During the course of my color mixing chart exploits, I sometimes stumble across a stupendous color that I never before knew existed. The luscious green viridian color is one such gem! Let’s learn what it is, its uses, and why it’s wonderful!
First, some background. My name is Lillie and I’m an artist and teacher who hand-draws all of the illustrations in my lessons… and likes to do things a little unconventionally. For example, yes, my recent exploration of azure color contained the facts and hex codes… but it may or may not have also had a mermaid in the mix. Anyway! On to discuss the color at hand.
Viridian green is a wonderfully calming, nature-oriented blueish green. On the color wheel, it is a cool color between green (a secondary color made by yellow and blue) and teal (what blue and green make) — with a little gray or black mixed in. Its name derives from the Latin word, viridis, meaning “green and fresh.”
If you gaze at my illustration of versions of viridian, above, you’ll see that the color is like a tranquil grassy field — maybe in the late afternoon as dusk is coming. Relaxing, right? Note that viridian is more clear and less muddy than olive color (what orange and green make).
You can also see here that this color is not too light and not too dark; viridian has a medium amount of gray in the mix, so it’s not jarringly electric like ultra-saturated chartreuse: the color green and yellow make when mixed, nor is it as bold as emerald green.
Viridian Hex Codes
Viridian’s hex code is traditionally #40826D, but other versions of it (which I’ve illustrated above) include #417571, #159B8B, #007f66, and #1e9167. It’s funny to me how many different hex code options certain colors have, but if you look at the results above, you’ll see they’re all similar slightly bluish-greens with a hint of gray.
Uses of a Viridian Palette
Viridian is perfect for artists trying to paint an idyllic nature scene of rolling green hills. For interior decor, a viridian palette helps create a space that feels like a comforting forest. (For more on forest green color, check out “Brown and green make what color?”) If you pair viridian with terracotta color, you’ll have a real Earth Mother vibe!
In fashion, this soothing green is similar to midnight purple in that it has a professional aura since it’s not crazy flashy, but is more exciting than a standard gray or brown suit. And for hair dye? Well, that might actually be getting a little wild.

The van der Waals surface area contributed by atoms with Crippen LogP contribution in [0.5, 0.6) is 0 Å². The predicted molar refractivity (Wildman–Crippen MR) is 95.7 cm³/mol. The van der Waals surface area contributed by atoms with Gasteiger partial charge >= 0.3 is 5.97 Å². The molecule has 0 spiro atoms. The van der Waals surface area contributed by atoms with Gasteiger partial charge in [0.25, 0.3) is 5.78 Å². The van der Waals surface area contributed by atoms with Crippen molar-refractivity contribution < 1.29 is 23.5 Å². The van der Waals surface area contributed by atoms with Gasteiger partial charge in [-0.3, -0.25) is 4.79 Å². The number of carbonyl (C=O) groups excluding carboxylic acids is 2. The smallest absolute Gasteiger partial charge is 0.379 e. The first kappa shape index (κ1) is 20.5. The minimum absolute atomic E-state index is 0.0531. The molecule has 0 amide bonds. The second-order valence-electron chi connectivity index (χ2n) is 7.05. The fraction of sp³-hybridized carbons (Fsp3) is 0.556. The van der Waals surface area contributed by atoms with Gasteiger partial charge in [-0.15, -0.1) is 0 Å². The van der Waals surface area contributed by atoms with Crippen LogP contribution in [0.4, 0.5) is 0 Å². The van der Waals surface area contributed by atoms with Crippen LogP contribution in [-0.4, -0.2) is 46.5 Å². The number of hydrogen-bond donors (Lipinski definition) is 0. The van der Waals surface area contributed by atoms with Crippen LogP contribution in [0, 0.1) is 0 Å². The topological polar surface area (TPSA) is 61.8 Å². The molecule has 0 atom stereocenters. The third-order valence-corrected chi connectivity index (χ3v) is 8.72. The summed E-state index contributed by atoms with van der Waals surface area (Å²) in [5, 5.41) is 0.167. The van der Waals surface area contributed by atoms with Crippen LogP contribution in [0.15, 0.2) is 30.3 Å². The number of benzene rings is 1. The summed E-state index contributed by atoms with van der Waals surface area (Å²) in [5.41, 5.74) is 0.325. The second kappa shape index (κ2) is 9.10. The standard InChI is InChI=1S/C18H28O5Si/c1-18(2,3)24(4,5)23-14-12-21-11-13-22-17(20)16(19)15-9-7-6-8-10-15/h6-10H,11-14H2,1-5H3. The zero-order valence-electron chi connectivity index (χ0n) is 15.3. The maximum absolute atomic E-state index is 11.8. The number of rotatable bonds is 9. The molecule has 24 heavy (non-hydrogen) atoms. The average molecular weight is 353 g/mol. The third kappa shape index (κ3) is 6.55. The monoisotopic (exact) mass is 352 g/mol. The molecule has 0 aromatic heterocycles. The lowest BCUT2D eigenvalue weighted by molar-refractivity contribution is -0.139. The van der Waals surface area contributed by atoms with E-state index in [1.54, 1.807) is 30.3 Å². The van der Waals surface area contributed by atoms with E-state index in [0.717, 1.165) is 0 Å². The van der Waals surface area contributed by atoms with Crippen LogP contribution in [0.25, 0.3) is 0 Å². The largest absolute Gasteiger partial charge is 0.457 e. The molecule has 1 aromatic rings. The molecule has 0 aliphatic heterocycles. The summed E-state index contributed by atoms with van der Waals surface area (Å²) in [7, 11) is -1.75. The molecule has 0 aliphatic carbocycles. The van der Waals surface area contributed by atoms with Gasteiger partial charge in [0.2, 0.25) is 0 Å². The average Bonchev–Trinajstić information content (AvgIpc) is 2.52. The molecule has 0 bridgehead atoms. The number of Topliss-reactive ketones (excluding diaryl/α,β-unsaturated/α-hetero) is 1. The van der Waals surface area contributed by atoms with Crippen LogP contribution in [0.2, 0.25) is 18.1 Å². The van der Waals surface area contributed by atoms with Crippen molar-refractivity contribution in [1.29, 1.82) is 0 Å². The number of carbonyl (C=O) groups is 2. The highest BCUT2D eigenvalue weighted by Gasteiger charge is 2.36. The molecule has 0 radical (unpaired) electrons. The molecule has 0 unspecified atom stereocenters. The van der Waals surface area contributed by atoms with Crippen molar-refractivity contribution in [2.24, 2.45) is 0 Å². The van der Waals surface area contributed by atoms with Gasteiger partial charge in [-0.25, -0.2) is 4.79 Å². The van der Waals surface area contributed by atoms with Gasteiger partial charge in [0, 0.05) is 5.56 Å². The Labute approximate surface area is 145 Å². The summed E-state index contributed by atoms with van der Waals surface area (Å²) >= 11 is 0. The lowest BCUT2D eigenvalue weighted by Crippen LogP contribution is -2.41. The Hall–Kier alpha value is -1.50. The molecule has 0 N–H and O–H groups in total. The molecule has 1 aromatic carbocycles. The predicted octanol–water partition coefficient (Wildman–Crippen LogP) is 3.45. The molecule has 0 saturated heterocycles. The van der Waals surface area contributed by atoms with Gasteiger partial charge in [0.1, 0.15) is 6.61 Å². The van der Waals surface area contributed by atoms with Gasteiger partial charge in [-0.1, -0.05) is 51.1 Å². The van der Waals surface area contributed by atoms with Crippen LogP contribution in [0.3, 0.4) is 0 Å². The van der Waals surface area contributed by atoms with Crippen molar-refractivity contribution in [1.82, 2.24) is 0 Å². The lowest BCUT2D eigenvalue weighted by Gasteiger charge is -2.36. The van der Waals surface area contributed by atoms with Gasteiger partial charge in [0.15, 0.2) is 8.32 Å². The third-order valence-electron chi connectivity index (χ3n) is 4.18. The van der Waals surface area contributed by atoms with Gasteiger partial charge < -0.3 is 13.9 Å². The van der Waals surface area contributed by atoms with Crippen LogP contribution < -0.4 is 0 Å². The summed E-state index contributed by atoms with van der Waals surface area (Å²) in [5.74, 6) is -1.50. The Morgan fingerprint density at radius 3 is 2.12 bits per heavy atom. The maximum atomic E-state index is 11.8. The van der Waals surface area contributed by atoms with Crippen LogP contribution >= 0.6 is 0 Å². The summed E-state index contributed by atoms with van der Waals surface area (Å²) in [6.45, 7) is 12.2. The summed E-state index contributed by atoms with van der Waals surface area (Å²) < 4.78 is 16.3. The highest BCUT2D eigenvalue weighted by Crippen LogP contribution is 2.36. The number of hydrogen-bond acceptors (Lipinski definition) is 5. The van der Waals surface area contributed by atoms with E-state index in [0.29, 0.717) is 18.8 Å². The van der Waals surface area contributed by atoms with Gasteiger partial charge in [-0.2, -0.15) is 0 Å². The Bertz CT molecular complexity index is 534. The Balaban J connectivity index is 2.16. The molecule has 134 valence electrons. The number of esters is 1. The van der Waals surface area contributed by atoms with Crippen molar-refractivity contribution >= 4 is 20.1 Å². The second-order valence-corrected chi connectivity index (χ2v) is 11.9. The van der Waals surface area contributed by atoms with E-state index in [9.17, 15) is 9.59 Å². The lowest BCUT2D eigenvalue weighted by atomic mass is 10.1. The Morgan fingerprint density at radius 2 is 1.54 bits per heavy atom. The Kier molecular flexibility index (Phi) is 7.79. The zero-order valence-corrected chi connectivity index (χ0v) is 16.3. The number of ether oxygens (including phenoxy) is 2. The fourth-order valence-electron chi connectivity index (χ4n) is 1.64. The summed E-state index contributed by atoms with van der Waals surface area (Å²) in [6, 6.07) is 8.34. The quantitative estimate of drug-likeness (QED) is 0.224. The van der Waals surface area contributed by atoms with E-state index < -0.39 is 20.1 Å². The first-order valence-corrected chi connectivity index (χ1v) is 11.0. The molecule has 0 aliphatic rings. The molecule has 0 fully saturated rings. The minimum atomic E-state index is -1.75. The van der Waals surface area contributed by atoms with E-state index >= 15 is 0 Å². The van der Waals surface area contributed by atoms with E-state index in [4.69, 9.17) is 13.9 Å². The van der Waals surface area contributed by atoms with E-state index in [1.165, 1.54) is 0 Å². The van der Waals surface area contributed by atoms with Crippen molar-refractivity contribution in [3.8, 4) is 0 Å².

As you see from my cartoon illustration above, I feel quite strongly that if Viridian were the name of a person, she would be absolutely marvelous — decked out in a flowing green dress and sparkly jewelry. (Yes, I’ve used the figurative language literary device of personification here to bring her to life!)
Viridian Color, in Sum
I hope this exploration of viridian color has been enjoyable and enlightening, and that you also were as excited as I was to learn about this “new-to-me” green (beyond what blue and yellow make)! If you’ve used this color before, where and how did you do it?
If you haven’t heard of it or used it before, does it appeal? As we’re exploring what colors make green, what other shades do you want me to feature, now that I’ve also written about the fresh and icy hue of mint green color? Do share!
Desiring more surprising shades? Browse my big round-up of other unique colors.
The author and artist, Lillie Marshall, is a National Board Certified Teacher of English who has been a public school educator since 2003, and an experienced Reiki practitioner since 2018. All art on this site is original and hand-drawn by Lillie. She launched DrawingsOf.com Educational Cartoons in 2020, building upon the success of her other sites, AroundTheWorldL.com (established 2009), TeachingTraveling.com (founded 2010), and ReikiColors.com. Subscribe to Lillie’s monthly newsletter, and follow @WorldLillie on social media to stay connected!